Financial incentive strategies attempt to encourage transit use, and include innovative fare policies as part of an overall effort to reduce exceedances of the air quality standards. Under specific conditions, CMAQ may be used to offset the cost of offering reduced or free transit fares. This can be done when the subsidized fare is an element of an overall, area wide strategy for reducing emissions during peak periods of ozone pollution.
Noteworthy transit success stories which were partially CMAQ-funded include the St. Louis Metrolink Program, an 18-mile light transit line that connects suburban communities with the city. Another innovative project was the Boulder, Colorado Hop and Skip Community Transit System. The program received the 1999 FHWA Environmental Excellence Award.
City of Boulder Special Transit Regional Transportation District 8
The HOP and the SKIP transit services are helping the city of Boulder meet its clean air and congestion relief goals. The services provide easy access and high frequency service for citizens and commuters in Boulder, and they have received widespread community support. The HOP shuttle circulates through three main activity centers. The SKIP provides service that connects residents to employment centers and retail districts along the route. Each day, the HOP and SKIP provide service for close to 10,000 riders. Through partnerships, creative planning, and public involvement, the transit services demonstrate how citizens working with local government can set up a successful, cost-effective, and community-oriented transit system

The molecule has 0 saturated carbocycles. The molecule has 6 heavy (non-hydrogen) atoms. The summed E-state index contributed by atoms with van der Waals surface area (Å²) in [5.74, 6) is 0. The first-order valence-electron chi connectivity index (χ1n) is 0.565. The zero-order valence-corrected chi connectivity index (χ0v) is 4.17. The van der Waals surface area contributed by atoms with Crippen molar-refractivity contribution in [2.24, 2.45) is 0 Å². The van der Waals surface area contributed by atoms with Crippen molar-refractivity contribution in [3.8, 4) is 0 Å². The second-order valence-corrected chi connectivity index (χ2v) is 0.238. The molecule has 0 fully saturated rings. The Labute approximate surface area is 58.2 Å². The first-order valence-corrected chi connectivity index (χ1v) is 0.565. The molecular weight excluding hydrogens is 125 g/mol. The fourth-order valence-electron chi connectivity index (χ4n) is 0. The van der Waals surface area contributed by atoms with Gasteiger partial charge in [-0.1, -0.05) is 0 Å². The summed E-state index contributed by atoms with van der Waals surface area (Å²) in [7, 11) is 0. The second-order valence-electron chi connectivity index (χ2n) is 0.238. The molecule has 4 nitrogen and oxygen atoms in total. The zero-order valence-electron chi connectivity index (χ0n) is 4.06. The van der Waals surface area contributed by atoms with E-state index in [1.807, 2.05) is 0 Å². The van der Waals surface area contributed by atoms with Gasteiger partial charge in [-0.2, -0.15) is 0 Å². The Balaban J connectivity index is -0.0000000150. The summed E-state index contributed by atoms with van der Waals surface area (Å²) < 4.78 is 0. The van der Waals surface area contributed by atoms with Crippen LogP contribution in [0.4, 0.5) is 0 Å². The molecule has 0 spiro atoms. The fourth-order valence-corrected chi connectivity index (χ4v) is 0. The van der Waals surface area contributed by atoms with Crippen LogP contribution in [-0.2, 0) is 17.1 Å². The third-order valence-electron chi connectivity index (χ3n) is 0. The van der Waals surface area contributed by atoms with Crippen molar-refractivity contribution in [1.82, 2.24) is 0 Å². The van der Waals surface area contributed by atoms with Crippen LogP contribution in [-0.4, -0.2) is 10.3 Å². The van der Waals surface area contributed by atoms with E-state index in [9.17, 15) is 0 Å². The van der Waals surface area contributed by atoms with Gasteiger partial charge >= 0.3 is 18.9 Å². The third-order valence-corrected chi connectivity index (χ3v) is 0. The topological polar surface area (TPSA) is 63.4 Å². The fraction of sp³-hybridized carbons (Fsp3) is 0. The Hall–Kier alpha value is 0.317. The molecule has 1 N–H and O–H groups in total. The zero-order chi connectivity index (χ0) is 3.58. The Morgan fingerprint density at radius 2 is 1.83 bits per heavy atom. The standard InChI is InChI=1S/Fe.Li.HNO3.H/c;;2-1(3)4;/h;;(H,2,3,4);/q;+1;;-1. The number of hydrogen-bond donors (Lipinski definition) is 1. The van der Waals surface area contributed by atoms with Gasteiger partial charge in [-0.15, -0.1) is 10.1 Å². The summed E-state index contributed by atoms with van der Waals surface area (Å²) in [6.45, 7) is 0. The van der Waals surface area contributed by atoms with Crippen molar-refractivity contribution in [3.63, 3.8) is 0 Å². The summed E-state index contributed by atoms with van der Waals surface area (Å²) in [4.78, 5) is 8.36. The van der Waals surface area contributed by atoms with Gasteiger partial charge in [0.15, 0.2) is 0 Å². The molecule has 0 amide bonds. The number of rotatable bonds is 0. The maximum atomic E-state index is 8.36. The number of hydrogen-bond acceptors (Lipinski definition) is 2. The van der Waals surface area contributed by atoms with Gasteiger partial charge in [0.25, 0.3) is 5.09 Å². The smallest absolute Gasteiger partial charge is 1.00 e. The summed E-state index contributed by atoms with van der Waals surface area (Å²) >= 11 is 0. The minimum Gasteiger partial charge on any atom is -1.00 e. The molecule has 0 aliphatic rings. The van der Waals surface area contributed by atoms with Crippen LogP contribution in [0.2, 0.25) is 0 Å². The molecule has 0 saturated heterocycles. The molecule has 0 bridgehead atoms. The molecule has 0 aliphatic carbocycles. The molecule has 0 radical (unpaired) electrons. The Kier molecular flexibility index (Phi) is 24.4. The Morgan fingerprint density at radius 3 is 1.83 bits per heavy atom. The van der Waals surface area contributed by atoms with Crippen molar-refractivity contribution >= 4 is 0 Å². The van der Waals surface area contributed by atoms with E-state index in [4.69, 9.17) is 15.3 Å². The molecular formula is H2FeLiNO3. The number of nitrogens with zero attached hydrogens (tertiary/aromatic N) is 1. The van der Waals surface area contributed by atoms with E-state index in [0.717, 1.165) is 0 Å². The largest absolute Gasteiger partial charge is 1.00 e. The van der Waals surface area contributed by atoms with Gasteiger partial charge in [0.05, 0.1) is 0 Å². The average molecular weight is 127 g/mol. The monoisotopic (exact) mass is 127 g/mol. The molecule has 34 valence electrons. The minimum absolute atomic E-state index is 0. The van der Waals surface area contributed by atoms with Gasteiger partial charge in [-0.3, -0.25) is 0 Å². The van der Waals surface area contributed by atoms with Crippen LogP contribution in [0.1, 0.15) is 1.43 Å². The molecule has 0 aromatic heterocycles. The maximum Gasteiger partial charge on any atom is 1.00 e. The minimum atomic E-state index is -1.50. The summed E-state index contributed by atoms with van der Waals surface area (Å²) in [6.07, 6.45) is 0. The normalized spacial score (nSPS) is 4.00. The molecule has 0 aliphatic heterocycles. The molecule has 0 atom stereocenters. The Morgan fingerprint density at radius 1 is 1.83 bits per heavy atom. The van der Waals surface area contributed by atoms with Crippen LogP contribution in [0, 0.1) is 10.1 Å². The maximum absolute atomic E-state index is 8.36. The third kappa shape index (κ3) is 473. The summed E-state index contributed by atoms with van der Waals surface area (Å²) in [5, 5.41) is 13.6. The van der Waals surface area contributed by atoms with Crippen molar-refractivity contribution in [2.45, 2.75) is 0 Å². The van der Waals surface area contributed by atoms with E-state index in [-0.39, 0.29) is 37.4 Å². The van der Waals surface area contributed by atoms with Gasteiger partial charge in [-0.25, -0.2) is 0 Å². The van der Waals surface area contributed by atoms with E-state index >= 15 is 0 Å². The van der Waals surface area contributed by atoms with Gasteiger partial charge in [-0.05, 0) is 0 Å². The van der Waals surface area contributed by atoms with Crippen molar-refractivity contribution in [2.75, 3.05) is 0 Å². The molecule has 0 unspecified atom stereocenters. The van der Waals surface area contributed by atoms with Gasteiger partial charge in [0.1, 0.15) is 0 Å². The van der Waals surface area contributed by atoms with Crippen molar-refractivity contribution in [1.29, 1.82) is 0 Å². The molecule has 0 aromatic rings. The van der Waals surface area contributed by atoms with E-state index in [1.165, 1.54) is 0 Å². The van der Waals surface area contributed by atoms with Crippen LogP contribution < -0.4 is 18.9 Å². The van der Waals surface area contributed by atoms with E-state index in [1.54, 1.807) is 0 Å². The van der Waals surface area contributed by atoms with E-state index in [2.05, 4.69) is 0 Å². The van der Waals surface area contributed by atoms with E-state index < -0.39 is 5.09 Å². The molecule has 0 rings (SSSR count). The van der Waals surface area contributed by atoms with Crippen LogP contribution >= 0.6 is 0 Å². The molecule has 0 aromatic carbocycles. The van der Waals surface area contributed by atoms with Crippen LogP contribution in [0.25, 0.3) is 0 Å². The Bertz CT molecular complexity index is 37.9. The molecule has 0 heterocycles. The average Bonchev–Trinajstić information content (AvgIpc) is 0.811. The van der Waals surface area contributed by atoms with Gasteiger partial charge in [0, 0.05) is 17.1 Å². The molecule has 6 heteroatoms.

This strategy reduces emissions by promoting efficient traffic movement, thereby reducing unproductive travel delays and emissions resulting from engine idling. There are many ways to reduce and improve air quality by improving traffic flow. These include: traffic signal synchronization, channelization (to separate turning movements, for example), high occupancy vehicle lanes, and transportation management improvements. Of particular note are Intelligent Transportation Systems (ITS). The ITS efforts, using the very latest technologies, may be among the most innovative traffic flow improvement activities that are funded by CMAQ. In Fiscal Year (FY) 1997 the majority of CMAQ funds went to traffic flow improvements for the first time in program history, and much of this growth can be attributed to increased interest in ITS activities. FY 1996 and FY 1997 CMAQ funds were used for ITS projects that range from the ITS Early Deployment Plan in New York or the Traffic Operations Centers in New Jersey, Georgia and California to placing fiber optic cables in Texas and Kentucky's deployment of the Interstate Traffic Management Program.